Mentors for Mentors

This event came at the perfect time. This winter holiday, as I rewind from the chaos of the fall, I also begin the process of applying to volunteering opportunities, internships, and clinical experiences. I am in my third year, only three semesters away from graduating and applying to medical. As a premedical student, I spend so much of my time thinking about how every grade and every experience I build now will impact my chances of entering medical school. It’s a mindset that’s often draining when combined with the absurdly high standards I set for myself, but one that has led me to where I am now.

At this event, I was encouraged by the student speakers’ experiences in applying to graduate school and other positions. They offered me key advice on seeking mentorship in your education, dedicating time to researching the programs you apply to, applying to any new opportunities in your school, and prioritizing your mental health when faced with rejection.

It’s only been in the past 2 semesters (in person) that I’ve begun building bonds with some of my professors. Just this fall, I began attending biweekly office hours with my organic chemistry professor. He is one of the best and kindest professors at my school and the main reason for this is that he creates a welcoming and engaging environment with his students in and out of the classroom. I spent many hours in his office each week with other students studying, practicing material, asking questions, and getting to know my professor. Now I’ve excelled in the course and probably have those weekly hours to thank for it. In my experience, building relationships with your professors allows you to become more personally engaged in the material and opens up new opportunities for learning and growth. This spring, I will be working as an organic chemistry recitation leader due to my professor’s recommendation. The relationships I’m building now allow me to not only grow as a student but are the foundation of strong recommendation letters when applying to graduate school. My experience with my organic chem professor and others this fall has encouraged me to continue attending office hours, emailing professors, and working with other students and faculty to become the best student I can be.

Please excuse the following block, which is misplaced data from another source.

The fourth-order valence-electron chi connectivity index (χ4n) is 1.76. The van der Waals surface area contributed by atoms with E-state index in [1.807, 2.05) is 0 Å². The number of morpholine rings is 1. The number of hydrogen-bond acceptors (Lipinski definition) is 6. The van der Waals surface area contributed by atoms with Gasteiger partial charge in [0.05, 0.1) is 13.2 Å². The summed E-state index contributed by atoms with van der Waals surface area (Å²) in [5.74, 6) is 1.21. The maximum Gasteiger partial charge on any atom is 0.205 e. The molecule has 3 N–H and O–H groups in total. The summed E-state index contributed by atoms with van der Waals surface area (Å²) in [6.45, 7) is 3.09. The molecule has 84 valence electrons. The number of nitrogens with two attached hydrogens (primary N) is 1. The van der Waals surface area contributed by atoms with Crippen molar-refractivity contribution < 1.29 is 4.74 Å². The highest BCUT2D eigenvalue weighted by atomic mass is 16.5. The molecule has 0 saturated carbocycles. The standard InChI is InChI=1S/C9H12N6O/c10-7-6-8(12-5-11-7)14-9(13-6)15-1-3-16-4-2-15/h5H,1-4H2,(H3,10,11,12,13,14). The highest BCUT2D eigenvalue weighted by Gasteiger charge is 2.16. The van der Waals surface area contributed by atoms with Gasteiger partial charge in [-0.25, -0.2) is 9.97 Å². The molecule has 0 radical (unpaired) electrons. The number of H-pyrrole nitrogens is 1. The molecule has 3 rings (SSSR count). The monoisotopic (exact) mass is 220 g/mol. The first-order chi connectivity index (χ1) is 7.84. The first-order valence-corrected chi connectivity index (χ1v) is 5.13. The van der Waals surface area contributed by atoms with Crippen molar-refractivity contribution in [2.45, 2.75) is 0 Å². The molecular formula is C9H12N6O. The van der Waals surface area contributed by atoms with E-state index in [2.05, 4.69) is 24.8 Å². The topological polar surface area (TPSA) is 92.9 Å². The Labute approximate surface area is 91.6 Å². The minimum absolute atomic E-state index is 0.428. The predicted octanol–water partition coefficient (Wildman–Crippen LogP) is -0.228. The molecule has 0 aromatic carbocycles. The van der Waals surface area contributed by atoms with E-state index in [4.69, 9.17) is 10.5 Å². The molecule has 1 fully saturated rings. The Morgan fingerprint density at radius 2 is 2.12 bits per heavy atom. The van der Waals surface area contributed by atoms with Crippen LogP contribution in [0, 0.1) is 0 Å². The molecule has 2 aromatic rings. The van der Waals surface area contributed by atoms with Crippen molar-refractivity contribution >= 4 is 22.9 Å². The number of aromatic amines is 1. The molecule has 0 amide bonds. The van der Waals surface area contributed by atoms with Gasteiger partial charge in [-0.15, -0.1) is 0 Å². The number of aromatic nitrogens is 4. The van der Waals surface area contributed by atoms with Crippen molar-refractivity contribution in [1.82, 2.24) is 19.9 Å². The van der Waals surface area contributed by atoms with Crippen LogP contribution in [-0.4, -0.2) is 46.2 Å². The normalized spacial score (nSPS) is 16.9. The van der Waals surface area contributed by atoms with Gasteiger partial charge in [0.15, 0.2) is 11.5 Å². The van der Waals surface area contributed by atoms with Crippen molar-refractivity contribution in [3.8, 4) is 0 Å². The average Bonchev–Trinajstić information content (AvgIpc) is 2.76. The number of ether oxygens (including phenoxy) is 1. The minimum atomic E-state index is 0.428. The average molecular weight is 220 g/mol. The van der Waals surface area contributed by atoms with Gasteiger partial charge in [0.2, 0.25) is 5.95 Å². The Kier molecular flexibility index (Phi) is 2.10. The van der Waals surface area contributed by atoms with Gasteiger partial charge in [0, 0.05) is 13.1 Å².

I know I just rambled for quite some time about only one aspect of this meeting–seeking mentorship–but that was my greatest takeaway from this excellent meeting. I plan on keeping these ideas and experiences in mind as I move forward with applying to future programs and medical school. Happy New Year!

One thought on “Mentors for Mentors

  1. Kelsey Milian (she/her/hers)

    I can’t believe you are graduating in 3 more semesters Violet! What a thrill! I think you understood this session spot on. Mentorship. It seems to me that you are on a great track with connecting to professors and faculty. This will come in handy when you need recommendation letters for medical school, which I am sure you be able to get with ease.

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